Definitions of tax avoidance, soon to be published by HM Revenue & Customs, will be deliberately vague, the head of the taxman’s anti-avoidance unit admits
Speaking last week at a conference staged by Accountancy Age’s
sister publication Financial Director, Chris Tailby spoke of his
intention to publish a set of ‘avoidance’ hallmarks that would provide an
indication of whether tax avoidance was taking place.
But despite the intention of providing clarification for corporate and
personal taxpayers, Tailby said HMRC would hold back. ‘It’s better to have a
grey area where there’s a bit of uncertainty because it does work for our
benefit,’ he said.
HMRC’s hallmarks are intended as points of reference for personal and
corporate taxpayers to allow them to judge whether the schemes or transactions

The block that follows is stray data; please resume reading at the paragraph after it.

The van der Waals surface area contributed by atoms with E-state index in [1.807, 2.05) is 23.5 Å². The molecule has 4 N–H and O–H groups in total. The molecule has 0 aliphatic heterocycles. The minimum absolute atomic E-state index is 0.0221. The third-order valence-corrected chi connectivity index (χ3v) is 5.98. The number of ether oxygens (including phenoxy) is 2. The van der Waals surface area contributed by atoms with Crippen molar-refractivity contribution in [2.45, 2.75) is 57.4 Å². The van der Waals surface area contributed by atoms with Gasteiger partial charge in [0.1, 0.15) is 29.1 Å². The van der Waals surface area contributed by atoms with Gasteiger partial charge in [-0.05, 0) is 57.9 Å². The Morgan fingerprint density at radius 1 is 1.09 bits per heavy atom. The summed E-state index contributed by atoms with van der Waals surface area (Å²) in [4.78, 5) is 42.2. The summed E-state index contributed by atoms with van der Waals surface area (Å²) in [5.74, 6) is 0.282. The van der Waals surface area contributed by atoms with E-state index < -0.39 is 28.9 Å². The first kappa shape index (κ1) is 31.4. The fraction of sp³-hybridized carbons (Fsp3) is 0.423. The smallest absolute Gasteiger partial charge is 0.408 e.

they are involved in can be classed as tax avoidance.
Recognition of one of the hallmarks could lead to the awarding of a ‘badge’
by HMRC. ‘If you get one of those, we’re probably going to ask more questions,’
During his appearance at the FD summit Tailby listed three critical
indicators: whether a transaction appears to be motivated by tax advantages;
whether there is a mismatch between the tax and the economic outcomes; and
whether the tax treatment involves some artificiality in interpreting
Tailby gave no indication of when the ‘hallmarks’ would be published by HMRC.
The plan is part of moves to try and isolate those involved in complicated
avoidance schemes, with a view to penalising taxpayers and advisers who do not
pay the ‘right tax at the right time’.